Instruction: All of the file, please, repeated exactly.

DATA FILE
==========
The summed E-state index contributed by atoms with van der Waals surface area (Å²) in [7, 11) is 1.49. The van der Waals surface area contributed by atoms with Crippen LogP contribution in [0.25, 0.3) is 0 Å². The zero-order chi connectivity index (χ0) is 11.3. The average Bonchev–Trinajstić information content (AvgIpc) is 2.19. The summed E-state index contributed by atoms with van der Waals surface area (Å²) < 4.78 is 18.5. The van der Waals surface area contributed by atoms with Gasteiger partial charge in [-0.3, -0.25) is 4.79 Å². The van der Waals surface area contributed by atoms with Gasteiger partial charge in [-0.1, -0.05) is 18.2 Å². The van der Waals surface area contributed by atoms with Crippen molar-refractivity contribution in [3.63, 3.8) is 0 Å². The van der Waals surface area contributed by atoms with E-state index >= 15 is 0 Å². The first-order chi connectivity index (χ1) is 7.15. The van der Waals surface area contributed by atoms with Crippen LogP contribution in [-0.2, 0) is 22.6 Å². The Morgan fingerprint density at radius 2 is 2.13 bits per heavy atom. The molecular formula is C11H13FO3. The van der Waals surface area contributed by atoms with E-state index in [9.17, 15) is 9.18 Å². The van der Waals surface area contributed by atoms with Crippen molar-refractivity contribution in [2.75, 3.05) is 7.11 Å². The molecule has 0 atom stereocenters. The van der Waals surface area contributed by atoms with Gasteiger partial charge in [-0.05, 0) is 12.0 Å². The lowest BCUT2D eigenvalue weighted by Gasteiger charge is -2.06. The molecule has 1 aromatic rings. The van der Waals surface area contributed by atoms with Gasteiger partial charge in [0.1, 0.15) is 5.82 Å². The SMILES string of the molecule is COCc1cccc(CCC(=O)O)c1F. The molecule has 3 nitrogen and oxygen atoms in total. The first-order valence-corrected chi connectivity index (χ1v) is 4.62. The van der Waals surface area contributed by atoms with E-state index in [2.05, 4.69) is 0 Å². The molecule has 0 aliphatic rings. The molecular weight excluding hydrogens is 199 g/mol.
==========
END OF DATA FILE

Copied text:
The summed E-state index contributed by atoms with van der Waals surface area (Å²) in [7, 11) is 1.49. The van der Waals surface area contributed by atoms with Crippen LogP contribution in [0.25, 0.3) is 0 Å². The zero-order chi connectivity index (χ0) is 11.3. The average Bonchev–Trinajstić information content (AvgIpc) is 2.19. The summed E-state index contributed by atoms with van der Waals surface area (Å²) < 4.78 is 18.5. The van der Waals surface area contributed by atoms with Gasteiger partial charge in [-0.3, -0.25) is 4.79 Å². The van der Waals surface area contributed by atoms with Gasteiger partial charge in [-0.1, -0.05) is 18.2 Å². The van der Waals surface area contributed by atoms with Crippen molar-refractivity contribution in [3.63, 3.8) is 0 Å². The van der Waals surface area contributed by atoms with E-state index >= 15 is 0 Å². The first-order chi connectivity index (χ1) is 7.15. The van der Waals surface area contributed by atoms with Crippen LogP contribution in [-0.2, 0) is 22.6 Å². The Morgan fingerprint density at radius 2 is 2.13 bits per heavy atom. The molecular formula is C11H13FO3. The van der Waals surface area contributed by atoms with E-state index in [9.17, 15) is 9.18 Å². The van der Waals surface area contributed by atoms with Crippen molar-refractivity contribution in [2.75, 3.05) is 7.11 Å². The molecule has 0 atom stereocenters. The van der Waals surface area contributed by atoms with Gasteiger partial charge in [-0.05, 0) is 12.0 Å². The lowest BCUT2D eigenvalue weighted by Gasteiger charge is -2.06. The molecule has 1 aromatic rings. The van der Waals surface area contributed by atoms with Gasteiger partial charge in [0.1, 0.15) is 5.82 Å². The SMILES string of the molecule is COCc1cccc(CCC(=O)O)c1F. The molecule has 3 nitrogen and oxygen atoms in total. The first-order valence-corrected chi connectivity index (χ1v) is 4.62. The van der Waals surface area contributed by atoms with E-state index in [2.05, 4.69) is 0 Å². The molecule has 0 aliphatic rings. The molecular weight excluding hydrogens is 199 g/mol.